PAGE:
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Board of Trustees

Shared Governance

The following statement was endorsed by the Clemson University Board of Trustees at their meeting on
February 11, 2010:

As a matter of law, final authority and responsibility for Clemson University is vested in its Board of Trustees. This authority is explicitly set forth in the Last Will and Testament of Thomas Green Clemson and the subsequent Act of Acceptance adopted by the S. C. General Assembly. The Board may delegate authority, in whole or in part, to other officers and bodies within the University for the purpose of assuring effective management. However, any such delegation of authority should be reflected in Board policy, resolution or other official action for it to have any force or effect.

Clemson University values and practices the concept of shared governance in the form of transparency, communication and accountability among its Board of Trustees, administration and faculty. The University believes that the exercise of its collective intelligence enables it to make the best decisions and that seeking consensus about decisions enhances unity and creates a stronger University. Shared governance reflects a commitment on the part of the University to work together in a collegial and transparent manner to achieve the goals of the University. The University will utilize consistent and common processes to implement the principle of shared governance. This approach reflects the trust which all members of the University have for each other.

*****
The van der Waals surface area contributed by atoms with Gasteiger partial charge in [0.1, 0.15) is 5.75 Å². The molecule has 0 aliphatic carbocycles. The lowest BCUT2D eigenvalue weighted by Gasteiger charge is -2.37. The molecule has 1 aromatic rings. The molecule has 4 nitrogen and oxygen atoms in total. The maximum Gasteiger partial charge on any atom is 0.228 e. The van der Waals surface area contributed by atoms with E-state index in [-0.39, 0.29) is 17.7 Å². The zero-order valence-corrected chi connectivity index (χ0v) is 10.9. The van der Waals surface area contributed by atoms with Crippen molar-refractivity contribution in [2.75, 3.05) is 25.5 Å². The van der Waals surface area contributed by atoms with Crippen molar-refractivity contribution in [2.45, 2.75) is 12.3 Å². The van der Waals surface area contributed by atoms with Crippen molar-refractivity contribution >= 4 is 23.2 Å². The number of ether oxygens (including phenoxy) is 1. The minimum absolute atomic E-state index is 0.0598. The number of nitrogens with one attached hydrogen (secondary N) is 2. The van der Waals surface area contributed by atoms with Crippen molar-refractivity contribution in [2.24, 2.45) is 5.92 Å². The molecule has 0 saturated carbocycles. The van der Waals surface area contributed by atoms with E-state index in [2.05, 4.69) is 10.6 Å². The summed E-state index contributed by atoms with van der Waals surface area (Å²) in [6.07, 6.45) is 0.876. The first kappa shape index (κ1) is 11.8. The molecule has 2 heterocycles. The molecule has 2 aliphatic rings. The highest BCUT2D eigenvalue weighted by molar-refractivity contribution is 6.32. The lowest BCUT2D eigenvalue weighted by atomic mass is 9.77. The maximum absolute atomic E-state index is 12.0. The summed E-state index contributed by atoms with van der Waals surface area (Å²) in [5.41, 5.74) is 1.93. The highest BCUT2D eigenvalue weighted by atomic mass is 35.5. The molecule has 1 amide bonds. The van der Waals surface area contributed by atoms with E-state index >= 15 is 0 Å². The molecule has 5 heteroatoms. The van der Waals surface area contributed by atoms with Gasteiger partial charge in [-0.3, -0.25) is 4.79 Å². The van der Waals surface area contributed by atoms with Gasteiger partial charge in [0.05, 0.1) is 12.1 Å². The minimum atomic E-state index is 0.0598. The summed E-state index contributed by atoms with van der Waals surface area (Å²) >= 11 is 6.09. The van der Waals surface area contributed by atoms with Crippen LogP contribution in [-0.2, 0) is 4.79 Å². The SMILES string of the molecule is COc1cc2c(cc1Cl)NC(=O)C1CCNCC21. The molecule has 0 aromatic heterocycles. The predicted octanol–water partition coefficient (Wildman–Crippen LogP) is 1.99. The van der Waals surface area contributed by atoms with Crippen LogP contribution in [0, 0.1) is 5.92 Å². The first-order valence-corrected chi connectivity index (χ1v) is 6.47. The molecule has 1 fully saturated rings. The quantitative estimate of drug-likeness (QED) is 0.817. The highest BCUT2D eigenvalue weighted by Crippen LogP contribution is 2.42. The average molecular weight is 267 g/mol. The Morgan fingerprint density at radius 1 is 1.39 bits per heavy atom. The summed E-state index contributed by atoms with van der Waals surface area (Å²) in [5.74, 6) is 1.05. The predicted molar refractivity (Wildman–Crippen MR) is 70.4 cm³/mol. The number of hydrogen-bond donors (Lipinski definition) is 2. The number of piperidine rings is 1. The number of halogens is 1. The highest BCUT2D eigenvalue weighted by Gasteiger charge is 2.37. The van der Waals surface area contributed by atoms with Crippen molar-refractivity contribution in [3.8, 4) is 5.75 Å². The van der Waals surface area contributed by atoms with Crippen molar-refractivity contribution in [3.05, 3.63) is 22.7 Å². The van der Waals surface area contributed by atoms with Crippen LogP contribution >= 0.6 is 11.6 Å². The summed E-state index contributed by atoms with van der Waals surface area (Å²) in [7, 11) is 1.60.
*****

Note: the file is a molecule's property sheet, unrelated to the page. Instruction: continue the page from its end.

Shared governance requires transparency, communication and accountability at all levels of decision making within the University. The form of expressing shared governance will vary from situation to situation, as the circumstances of each situation vary, but the concept of shared governance should be applied consistently. Similarly, the level or degree of participation in a particular decision by the Board, the administration and the faculty will depend upon the facts of that situation, the rights and interests involved, and the particular expertise required.

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